Brett Anderson: Vocals * Torry Castellano: Drums *
Maya Ford: Bass * Allison Robertson: Guitars
One of the most eagerly awaited releases of 2004, The Donnas' "GOLD MEDAL" takes the top prize for vital, edgy, modern rock'n'roll at its finest. Having broken into the mainstream with their 2002 Atlantic debut, "SPEND THE NIGHT," the Bay Area-based combo now raises the bar, as musicians and songwriters, to deliver the best work of their career. Produced by Butch Walker (Avril Lavigne, Injected), tracks like the provocative first single, "Fall Behind Me," shimmer with rock energy, blasting off the blocks with newfound invention and intensity. With the October release of "GOLD MEDAL," the Donnas take an Olympian leap forward, setting a sparkling new standard for pure rock'n'roll brilliance.
"We threw away all of our old rules," says bassist Maya Ford. "We were like, 'Let's start new. Let's do everything we can think of and not restrict ourselves.' We just decided that it was time to try stuff we've never tried before."
"It really is a cliché," adds guitarist Allison Robertson, "but I definitely think this record is the Donnas growing up. It's totally natural - we just weren't limiting ourselves in any way."
After almost 10 years as one of rock 'n' roll's coolest combos, with the release of "SPEND THE NIGHT" America fell head over heels for the Donnas. The album - the band's fifth full-length collection - debuted in the #1 position on the Billboard "Heatseekers" chart of new and developing artists, fuelled by the breakthrough rock radio smash, "Take It Off."
The Donnas were also all over the TV airwaves, with appearances on an assortment of high-profile programs, including Saturday Night Live, The Tonight Show with Jay Leno, Late Night with Conan O'Brien, and The View. In addition, the "Take It Off" companion video clip was a "Buzzworthy" sensation at MTV and MTV2, spending weeks on the Total Request Live countdown.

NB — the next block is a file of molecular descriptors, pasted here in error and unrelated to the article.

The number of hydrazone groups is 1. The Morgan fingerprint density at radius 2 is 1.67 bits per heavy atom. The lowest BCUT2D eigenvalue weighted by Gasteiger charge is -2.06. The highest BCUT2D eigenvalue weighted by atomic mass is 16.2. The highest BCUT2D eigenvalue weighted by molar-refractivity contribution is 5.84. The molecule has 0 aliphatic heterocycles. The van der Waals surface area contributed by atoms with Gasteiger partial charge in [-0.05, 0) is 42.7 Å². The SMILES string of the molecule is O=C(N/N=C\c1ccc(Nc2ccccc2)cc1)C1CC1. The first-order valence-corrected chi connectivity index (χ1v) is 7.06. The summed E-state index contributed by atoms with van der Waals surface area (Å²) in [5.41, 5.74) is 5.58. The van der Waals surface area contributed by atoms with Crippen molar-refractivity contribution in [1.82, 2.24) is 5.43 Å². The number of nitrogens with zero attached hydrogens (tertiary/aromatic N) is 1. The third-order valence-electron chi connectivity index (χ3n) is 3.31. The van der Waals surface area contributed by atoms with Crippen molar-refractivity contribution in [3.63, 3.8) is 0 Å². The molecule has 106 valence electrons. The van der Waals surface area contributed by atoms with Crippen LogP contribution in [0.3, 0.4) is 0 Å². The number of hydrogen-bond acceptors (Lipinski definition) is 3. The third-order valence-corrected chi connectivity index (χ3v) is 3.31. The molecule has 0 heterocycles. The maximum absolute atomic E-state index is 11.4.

Long hailed for their animated live performances, the Donnas spent months on the road, playing all over the world on their own headlining tours as well as at such famed rock festivals as Lollapalooza, Coachella Valley Music & Arts Festival, and the UK's Carling Weekend. They were also the subject of significant features in major magazines and newspapers across the country, including cover appearances in Seventeen and Alternative Press, and profiles in Rolling Stone, The New York Times, and Vanity Fair.
After a year-and-a-half of constant work, the Donnas finally parked their tour bus in September 2003. The first order of business was some well-earned rest and revivification.
"I spent a lot of time recovering from the wear and tear of the road," says singer Brett Anderson. "Your voice just gets totally thrashed, and you start sounding like Marge Simpson's sisters. So after we got off the road, I just tried to do everything I possibly could to recover and repair my throat."
Unfortunately, drummer Torry Castellano needed to deal with more than just simple wear and tear. As the Donnas rehearsed for Lollapalooza 2003, she found herself in excruciating pain every time she sat behind her kit and started playing. Castellano was diagnosed with deQuervain's Tendonitis, a condition brought on by irritation or swelling of the tendons found along the thumb side of the wrist.
"We're all kind of self-taught," she says. "I always held the drum sticks the way I assumed you should. Well, it turns out that that was the grip of death."
Cortisone shots helped Castellano finish the band's summer touring commitments, and in October, she had surgery to alleviate the condition for good.
"It was scary when Torry had to take a break," Anderson says, "because we weren't sure how it was going to be when we came back, if it was going to be the same."
"After my surgery, I had to work with a drum teacher to learn a new way to play," Castellano says. "My goal was to get better in time to record my parts. It's been really hard, but I'm doing pretty good."
With Castellano recovering, the Donnas got together in January 2004 to begin woodshedding new material. From the start, they knew some changes were in order. Having spent nearly a decade as the Donnas, the band found themselves feeling trapped by the Ramones-style gimmick, and decided the time was right to ditch the cartoon monikers - Donna A, Donna F, etc.
"We're real people," Anderson says. "We're not characters. We started the Donnas in high school, but we're not in high school anymore."
More importantly, they wanted to shake things up by incorporating different influences and deeper emotional terrain into their trademark style.
"We spent so much time on the road," Ford says, "we played the same songs over and over again. We got really tight, but after taking a break, we realized that we didn't want to write those same kinds of songs again. We thought it would be cool to challenge ourselves so that playing live would be more interesting."